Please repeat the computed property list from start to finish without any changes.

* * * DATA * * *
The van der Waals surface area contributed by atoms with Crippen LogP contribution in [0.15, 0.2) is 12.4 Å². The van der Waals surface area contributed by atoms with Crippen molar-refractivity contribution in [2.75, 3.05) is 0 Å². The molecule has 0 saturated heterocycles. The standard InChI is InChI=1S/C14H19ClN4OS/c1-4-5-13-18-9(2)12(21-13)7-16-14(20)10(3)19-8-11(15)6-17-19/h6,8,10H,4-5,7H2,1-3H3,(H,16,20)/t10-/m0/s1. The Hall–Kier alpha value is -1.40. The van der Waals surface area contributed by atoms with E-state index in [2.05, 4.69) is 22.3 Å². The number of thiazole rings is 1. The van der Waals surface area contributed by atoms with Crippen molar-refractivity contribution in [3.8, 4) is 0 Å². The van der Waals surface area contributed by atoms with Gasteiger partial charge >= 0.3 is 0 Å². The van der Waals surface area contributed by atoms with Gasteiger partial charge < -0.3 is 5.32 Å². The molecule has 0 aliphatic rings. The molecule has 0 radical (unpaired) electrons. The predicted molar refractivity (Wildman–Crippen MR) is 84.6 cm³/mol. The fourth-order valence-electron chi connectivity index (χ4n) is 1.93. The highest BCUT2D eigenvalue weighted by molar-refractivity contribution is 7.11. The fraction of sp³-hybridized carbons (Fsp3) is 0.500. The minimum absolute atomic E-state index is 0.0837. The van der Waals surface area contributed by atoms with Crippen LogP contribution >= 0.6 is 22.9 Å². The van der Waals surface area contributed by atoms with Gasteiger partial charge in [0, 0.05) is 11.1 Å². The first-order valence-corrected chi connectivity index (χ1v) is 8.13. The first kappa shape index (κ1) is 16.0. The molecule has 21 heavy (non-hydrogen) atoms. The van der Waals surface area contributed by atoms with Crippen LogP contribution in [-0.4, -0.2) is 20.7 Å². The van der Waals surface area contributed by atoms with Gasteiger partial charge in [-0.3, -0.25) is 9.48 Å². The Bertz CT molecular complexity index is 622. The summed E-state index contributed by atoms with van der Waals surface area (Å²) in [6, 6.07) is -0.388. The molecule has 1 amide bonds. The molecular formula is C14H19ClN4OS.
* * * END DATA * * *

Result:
The van der Waals surface area contributed by atoms with Crippen LogP contribution in [0.15, 0.2) is 12.4 Å². The van der Waals surface area contributed by atoms with Crippen molar-refractivity contribution in [2.75, 3.05) is 0 Å². The molecule has 0 saturated heterocycles. The standard InChI is InChI=1S/C14H19ClN4OS/c1-4-5-13-18-9(2)12(21-13)7-16-14(20)10(3)19-8-11(15)6-17-19/h6,8,10H,4-5,7H2,1-3H3,(H,16,20)/t10-/m0/s1. The Hall–Kier alpha value is -1.40. The van der Waals surface area contributed by atoms with E-state index in [2.05, 4.69) is 22.3 Å². The number of thiazole rings is 1. The van der Waals surface area contributed by atoms with Crippen molar-refractivity contribution in [3.8, 4) is 0 Å². The van der Waals surface area contributed by atoms with Gasteiger partial charge >= 0.3 is 0 Å². The van der Waals surface area contributed by atoms with Gasteiger partial charge < -0.3 is 5.32 Å². The molecule has 0 aliphatic rings. The molecule has 0 radical (unpaired) electrons. The predicted molar refractivity (Wildman–Crippen MR) is 84.6 cm³/mol. The fourth-order valence-electron chi connectivity index (χ4n) is 1.93. The highest BCUT2D eigenvalue weighted by molar-refractivity contribution is 7.11. The fraction of sp³-hybridized carbons (Fsp3) is 0.500. The minimum absolute atomic E-state index is 0.0837. The van der Waals surface area contributed by atoms with Crippen LogP contribution >= 0.6 is 22.9 Å². The van der Waals surface area contributed by atoms with Gasteiger partial charge in [0, 0.05) is 11.1 Å². The first-order valence-corrected chi connectivity index (χ1v) is 8.13. The first kappa shape index (κ1) is 16.0. The molecule has 21 heavy (non-hydrogen) atoms. The van der Waals surface area contributed by atoms with Crippen LogP contribution in [-0.4, -0.2) is 20.7 Å². The van der Waals surface area contributed by atoms with Gasteiger partial charge in [-0.3, -0.25) is 9.48 Å². The Bertz CT molecular complexity index is 622. The summed E-state index contributed by atoms with van der Waals surface area (Å²) in [6, 6.07) is -0.388. The molecule has 1 amide bonds. The molecular formula is C14H19ClN4OS.